Fresco Motors, Norway-based EV startup, has unveiled an intriguing new electric sedan with unbelievable specs and features.
Norway is without a doubt the world leader in electric vehicle adoption, but despite the market buying more EVs per capita than any other country in the world, Norway is not producing its own electric car.
Fresco Motors wants to change that.
The startup came out of stealth mode this week by unveiling its first car: The Reverie.
It’s an all-electric sedan with a radical design that is somehow reminiscent of both the original Tesla Model S prototype (without the nosecone) and a Chrysler 300 (look at the window/door proportions):
The size of the Fresco Reverie is somwhere between a Tesla Model S and Model 3, two of the most popular electric vehicles in Norway.
Here are the dimensions of the Reverie:
- Length: 4807 mm
- Width: 2226 mm
- Height: 1401 mm
- Wheelbase: 2746 mm
The company only unveiled a few computer-generated images and clearly doesn’t have a working prototype.
Yet, Fresco is promising some unbelievable specs and features.
For the range, the company didn’t offer any specifics and instead, it only said that owners will not have any range anxiety.
In terms of performance specs, the startup says that the Reverie will be able to accelerate from 0 to 100 km/h (62 mph) in just 2 seconds and achieve a top speed of 300 km/h (186 mph).
It claims to achieve that with an AC induction motor and a 4-speed automatic gearbox with “overdrive.”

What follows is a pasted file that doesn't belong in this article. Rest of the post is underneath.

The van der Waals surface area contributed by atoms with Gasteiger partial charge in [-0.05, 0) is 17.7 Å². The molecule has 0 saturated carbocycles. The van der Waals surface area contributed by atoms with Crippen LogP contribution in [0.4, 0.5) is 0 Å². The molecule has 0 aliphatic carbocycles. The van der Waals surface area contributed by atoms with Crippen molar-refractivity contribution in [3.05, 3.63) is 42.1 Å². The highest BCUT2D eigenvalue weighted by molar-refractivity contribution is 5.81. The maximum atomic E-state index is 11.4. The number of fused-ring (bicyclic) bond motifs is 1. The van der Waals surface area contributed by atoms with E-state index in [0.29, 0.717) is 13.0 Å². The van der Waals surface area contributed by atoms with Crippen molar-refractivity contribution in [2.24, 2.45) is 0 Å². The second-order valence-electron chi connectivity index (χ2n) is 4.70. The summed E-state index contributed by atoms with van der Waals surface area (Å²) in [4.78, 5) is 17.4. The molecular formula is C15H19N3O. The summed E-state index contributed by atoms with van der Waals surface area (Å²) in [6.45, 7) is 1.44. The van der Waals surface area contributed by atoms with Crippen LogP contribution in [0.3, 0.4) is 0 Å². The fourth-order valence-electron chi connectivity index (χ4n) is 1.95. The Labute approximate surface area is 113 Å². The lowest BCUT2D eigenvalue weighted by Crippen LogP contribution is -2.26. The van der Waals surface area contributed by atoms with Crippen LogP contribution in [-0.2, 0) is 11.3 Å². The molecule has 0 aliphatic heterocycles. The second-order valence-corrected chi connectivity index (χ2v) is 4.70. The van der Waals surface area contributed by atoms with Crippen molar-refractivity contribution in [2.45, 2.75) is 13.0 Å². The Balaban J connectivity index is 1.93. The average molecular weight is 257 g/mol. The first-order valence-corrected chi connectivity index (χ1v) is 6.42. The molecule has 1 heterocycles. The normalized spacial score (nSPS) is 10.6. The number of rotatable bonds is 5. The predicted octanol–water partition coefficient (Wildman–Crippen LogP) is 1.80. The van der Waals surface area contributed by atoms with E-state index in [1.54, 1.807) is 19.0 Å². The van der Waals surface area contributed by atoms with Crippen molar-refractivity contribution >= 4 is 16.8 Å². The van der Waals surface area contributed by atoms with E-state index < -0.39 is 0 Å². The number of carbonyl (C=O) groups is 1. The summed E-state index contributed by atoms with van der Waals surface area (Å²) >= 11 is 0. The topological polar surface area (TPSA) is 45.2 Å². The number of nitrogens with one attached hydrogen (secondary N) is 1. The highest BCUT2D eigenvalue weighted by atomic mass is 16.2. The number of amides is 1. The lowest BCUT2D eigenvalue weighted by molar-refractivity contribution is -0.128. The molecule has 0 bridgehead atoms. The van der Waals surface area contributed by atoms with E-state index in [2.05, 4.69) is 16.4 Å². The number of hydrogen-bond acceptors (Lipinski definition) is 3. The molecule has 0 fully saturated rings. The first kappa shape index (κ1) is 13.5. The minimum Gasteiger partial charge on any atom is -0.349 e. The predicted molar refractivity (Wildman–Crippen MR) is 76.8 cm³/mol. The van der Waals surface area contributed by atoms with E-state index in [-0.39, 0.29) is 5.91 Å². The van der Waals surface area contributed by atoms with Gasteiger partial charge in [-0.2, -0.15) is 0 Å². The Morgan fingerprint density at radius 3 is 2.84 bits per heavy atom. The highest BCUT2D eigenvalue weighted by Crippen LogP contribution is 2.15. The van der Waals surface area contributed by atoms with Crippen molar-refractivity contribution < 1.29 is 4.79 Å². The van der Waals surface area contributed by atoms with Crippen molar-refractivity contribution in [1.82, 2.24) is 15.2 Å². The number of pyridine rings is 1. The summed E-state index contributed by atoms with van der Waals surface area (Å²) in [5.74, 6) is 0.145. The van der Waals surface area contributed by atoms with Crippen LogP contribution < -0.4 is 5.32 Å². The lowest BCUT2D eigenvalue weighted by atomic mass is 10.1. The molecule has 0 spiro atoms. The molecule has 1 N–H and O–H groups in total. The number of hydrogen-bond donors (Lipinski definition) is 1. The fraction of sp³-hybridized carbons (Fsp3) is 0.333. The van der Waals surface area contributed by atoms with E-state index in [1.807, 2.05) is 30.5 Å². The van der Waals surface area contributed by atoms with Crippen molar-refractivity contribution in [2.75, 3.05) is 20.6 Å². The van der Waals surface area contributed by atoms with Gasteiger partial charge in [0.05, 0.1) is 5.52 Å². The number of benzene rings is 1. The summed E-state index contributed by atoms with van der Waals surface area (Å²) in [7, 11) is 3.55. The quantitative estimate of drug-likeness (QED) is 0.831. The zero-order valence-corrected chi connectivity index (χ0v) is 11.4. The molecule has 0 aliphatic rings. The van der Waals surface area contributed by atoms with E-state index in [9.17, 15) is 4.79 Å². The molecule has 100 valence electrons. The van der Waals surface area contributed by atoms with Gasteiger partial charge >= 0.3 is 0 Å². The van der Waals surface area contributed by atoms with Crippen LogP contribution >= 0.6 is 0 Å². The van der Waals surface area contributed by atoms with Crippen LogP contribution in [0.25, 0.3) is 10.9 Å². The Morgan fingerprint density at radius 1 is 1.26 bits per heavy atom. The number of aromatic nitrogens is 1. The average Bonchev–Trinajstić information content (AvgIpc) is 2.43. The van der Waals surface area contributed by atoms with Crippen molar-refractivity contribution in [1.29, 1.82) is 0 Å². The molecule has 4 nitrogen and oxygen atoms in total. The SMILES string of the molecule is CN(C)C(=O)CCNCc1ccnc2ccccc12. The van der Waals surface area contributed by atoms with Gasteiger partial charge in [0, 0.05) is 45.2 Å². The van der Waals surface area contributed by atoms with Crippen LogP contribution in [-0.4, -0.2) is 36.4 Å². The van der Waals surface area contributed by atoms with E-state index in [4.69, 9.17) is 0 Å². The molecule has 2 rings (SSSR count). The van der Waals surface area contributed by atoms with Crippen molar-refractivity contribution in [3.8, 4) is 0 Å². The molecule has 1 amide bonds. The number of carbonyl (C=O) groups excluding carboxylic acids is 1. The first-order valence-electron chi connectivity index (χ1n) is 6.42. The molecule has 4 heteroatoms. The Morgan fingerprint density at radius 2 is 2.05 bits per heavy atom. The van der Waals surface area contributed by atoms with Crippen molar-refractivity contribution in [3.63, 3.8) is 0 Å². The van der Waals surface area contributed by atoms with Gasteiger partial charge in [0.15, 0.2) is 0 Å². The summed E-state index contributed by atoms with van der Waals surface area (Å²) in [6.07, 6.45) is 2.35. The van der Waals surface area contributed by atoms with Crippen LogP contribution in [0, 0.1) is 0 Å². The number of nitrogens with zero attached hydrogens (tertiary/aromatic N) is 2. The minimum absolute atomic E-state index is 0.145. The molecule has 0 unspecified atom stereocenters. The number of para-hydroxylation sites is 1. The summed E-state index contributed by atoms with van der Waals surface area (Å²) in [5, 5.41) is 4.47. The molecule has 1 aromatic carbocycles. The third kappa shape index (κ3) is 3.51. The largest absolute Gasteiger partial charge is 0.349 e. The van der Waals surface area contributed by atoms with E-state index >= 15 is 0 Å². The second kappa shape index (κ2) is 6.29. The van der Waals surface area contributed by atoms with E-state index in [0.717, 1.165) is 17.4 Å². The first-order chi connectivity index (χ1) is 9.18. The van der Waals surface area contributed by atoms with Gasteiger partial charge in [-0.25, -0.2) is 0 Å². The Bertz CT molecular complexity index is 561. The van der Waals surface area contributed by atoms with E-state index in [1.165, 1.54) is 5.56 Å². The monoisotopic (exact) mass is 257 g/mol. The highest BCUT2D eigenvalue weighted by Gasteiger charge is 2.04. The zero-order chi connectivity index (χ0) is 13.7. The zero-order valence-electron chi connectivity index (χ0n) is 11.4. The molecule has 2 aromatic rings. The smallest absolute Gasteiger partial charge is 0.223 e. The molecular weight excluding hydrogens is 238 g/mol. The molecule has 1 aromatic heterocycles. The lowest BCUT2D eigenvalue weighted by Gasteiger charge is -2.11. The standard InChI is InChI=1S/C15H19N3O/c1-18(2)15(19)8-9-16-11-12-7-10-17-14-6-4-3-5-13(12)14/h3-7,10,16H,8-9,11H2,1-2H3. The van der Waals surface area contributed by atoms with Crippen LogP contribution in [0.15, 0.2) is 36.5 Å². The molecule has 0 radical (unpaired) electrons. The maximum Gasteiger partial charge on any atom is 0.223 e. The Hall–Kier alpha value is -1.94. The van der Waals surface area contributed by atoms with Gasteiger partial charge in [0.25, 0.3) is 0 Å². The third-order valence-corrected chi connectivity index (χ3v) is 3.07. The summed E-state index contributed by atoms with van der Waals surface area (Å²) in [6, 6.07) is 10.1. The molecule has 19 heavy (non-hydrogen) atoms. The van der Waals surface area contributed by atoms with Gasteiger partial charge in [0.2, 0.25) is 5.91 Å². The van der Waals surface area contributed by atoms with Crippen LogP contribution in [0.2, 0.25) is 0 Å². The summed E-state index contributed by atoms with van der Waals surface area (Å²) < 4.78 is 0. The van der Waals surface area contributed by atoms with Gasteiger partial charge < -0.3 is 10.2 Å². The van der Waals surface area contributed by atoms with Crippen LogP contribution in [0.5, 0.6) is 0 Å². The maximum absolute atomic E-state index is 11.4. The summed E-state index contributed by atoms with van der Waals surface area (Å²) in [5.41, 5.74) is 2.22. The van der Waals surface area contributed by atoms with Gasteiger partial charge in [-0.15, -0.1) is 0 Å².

As for some cool features, Fresco says that the Reverie will come with “portable batteries”:
“It’s common amongst owners of vehicles with internal combustion engines to have jerrycans. Why shouldn’t owners of electric vehicles have the same?”
The startup also says that its vehicles will come with a wireless charging pad.
Fresco is not releasing pricing or a timeline for the availability of its electric sedan, but it started taking reservations this week.
There are a lot of interesting ideas here, but it’s clearly all vaporware for now.
The computer-generated images are not a good look. I believe that companies should wait until they have a working prototype before unveiling anything.
As for the claimed specs, here’s what Fresco says:
“All of these technical details are subject to change. The vehicle information is based on Fresco’s current engineering data and the technology available to us at the time of this publication. Fresco assumes no responsibility for changing technical data or information.”
That’s why it’s better to have an actual prototype because that basically means “here’s what we think we can do,” which doesn’t mean much.
However, it doesn’t mean that the project is doomed. I just don’t think it’s the best way to introduce yourself to the public.
What do you think? Let us know in the comment section below.
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